Wednesday, 14 November 2012

A new Ceratosaurian Theropod from the Early Cretaceous of Spain.

The Ceratosaurians were a diverse group of Theropod Dinosaurs abundant in the Mid-to-Late Jurassic and the Late Cretaceous, but uncommon in intervening period. This suggests that they either underwent to periods of ecological success, with an interval between in which they were marginalized, or that they were successful throughout the Cretaceous but that their fossils have not been discovered. They are better known from the southern hemisphere, but not absent from the north.

In a paper published in the journal Acta Palaeontologica Polonica on 23 October 2012, Bárbara Sánchez-Hernández and Mike Benton of the School of Earth Sciences at the University of Bristol describe a new species of Ceratosaurian from the Early Cretaceous of central Spain. The skeleton is partial and fragmentary, having been exposed during the ploughing of a field.

The new Dinosaur is named Camarillasaurus cirugedae, meaning Cirugeda's Camarillas-reptile; it was found by farmer Pedro Cirugeda Buj on his farm at Camarillas. The specimen comprises a partial tooth, some ribs, several vertebrae, part of the hip and leg-bones.

The tooth of Camarillasaurus cirugedae. Shown in (A) labial-lateral view, (B) lateral view, and (C) Cross sectional view, with (D, E, F) shading to show broken areas (grey) and wear facets (white). Sánchez-Hernández & Benton (2012).

Cervical (neck) vertebrae in (A) right lateral, (B) posterior?, (C) anterior? and (D) ventral views.  Scale bar is 5 mm. Sánchez-Hernández & Benton (2012).

Presacral (lower back) vertebrae in (A) anterior, (B) left lateral and (C) posterior views. Possible neural spine tips in (D) posterior? and (E) transverse? views. (F) Rib. (G) Detail of proximal end of rib. Scale bars are 10 mm (A, B, C, G), 20 mm (D, E) and 100 mm (F). Sánchez-Hernández & Benton (2012).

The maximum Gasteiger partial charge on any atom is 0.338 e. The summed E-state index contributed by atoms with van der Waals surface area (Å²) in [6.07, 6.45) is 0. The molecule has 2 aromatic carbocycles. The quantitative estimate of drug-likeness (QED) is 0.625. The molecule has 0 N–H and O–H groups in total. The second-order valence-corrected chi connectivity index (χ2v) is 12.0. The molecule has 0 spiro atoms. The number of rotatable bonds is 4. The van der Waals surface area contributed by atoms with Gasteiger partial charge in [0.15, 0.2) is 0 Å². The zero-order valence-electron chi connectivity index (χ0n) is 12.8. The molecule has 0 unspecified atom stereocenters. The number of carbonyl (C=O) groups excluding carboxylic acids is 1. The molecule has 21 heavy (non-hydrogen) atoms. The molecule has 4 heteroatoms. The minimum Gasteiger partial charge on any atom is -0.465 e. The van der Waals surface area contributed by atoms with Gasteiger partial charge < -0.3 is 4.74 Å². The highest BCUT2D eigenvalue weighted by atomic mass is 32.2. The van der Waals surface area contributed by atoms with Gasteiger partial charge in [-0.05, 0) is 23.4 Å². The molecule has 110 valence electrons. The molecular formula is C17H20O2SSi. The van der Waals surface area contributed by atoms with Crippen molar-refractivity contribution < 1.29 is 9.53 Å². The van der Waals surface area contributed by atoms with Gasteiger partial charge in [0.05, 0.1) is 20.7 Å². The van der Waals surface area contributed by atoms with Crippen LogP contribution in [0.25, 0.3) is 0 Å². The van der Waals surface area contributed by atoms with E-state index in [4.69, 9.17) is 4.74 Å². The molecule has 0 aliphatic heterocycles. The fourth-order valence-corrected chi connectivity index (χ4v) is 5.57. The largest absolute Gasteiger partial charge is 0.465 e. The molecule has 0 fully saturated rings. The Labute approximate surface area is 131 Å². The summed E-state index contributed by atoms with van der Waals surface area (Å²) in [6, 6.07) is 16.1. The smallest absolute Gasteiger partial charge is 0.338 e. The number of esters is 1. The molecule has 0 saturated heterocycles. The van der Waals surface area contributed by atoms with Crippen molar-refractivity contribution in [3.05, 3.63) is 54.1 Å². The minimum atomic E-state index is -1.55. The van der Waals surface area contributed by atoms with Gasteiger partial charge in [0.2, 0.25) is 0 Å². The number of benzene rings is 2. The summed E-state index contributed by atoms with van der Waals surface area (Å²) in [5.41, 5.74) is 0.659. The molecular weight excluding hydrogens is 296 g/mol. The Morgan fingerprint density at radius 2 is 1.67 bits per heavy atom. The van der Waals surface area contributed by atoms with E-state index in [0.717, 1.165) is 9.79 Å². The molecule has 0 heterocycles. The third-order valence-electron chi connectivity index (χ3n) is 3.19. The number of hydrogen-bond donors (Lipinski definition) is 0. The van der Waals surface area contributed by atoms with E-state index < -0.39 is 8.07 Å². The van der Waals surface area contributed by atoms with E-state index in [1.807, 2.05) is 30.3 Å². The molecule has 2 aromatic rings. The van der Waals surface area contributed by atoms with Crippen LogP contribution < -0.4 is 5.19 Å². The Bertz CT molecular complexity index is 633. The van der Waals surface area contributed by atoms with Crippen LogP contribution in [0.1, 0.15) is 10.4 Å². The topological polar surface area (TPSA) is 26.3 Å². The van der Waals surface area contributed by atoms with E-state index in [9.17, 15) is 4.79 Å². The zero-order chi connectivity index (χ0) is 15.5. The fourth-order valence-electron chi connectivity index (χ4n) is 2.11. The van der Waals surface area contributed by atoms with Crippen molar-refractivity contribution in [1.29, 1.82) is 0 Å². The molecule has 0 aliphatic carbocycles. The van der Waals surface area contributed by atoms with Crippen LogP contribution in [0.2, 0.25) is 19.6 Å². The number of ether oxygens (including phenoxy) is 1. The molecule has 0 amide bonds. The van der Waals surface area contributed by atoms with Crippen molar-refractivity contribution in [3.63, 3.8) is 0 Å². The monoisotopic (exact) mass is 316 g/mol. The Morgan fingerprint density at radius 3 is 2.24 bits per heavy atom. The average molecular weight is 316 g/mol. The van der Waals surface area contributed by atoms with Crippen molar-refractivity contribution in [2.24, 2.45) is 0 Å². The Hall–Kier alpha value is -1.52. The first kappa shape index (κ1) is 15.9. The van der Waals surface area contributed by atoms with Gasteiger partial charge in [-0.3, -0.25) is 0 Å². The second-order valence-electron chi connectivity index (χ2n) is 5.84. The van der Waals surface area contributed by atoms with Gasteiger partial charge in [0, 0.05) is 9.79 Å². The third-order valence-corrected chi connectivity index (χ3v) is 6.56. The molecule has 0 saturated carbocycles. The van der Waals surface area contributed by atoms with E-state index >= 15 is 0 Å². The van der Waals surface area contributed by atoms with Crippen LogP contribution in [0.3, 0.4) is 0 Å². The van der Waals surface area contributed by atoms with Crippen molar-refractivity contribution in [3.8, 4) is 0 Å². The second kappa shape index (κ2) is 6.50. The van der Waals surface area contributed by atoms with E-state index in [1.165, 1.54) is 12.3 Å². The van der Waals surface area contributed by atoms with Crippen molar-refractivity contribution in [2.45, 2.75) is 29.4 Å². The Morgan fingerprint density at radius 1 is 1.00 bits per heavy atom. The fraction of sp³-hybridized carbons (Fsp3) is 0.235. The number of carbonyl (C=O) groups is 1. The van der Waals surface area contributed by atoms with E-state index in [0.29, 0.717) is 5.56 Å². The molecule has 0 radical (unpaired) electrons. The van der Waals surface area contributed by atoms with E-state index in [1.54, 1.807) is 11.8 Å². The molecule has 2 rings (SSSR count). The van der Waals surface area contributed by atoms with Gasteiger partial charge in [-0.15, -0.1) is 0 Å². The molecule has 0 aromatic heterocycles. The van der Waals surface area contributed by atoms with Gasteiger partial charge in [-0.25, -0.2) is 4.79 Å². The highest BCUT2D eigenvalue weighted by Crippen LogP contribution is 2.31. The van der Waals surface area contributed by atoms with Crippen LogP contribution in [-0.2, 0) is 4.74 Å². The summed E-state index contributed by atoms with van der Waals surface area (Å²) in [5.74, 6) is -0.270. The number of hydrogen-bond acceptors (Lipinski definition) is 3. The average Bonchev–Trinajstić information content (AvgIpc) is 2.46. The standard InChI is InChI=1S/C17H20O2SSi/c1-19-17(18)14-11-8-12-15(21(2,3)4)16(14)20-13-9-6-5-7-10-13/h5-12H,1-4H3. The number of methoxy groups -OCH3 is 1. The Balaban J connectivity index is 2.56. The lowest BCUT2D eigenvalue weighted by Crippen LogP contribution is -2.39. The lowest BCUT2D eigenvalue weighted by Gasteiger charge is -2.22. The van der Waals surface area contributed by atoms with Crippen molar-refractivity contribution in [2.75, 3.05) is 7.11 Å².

Dorsal vertebrae.  Sánchez-Hernández & Benton (2012).

Sacrum (part of hip joint) in (A) left lateral and (B) anterior views. Fused centra (also part of hip joint) in (C) right lateral and (D) anterior views. Incomplete centrum in (E) lateral and (F) anterior? views. (G) Incomplete centrum in ventral view. (H) Sacrum and fused centra in  lateral view. Scale bars are 10 mm, except (H) which is 40 mm. Sánchez-Hernández & Benton (2012).

Caudal vertebrae. Sánchez-Hernández & Benton (2012).

Haemal arches (muscle supporting processes on the underside of the tail vertebrae). Sánchez-Hernández & Benton (2012).

Fragmentary scapulocoracoid (part of the hip joint) in medial (A & B), posterior (C) and anterior (D) views. arrow points to ridges that might indicate a muscle insertion, or tooth marks. Scale bars are 10 mm. Sánchez-Hernández & Benton (2012).

Top: Right sternal plate (part of the rib cage) in (A) lateral and (B) ventral view. Bottom: Left sternal plate in (C) lateral and (D) ventral views. Scale bars are 10 mm. Sánchez-Hernández & Benton (2012).

Proximal portion of the right tibia in (A) lateral, (B) medial, (C) anterior, (D) posterior, (E) proximal and (F) distal views. (G) Detail of the tibial foramen area, in lateral view. Scale bars are 10 mm. Sánchez-Hernández & Benton (2012).

See also A new Therizinosauroid Dinosaur from the Early Cretaceous of UtahNew species of Dromaeosaur from the Early Cretaceous of UtahPolice seize Dinosaur from New York warehouseKelmayisaurus petrolicus reconsidered and Dinosaurs on Sciency thoughts YouTube.

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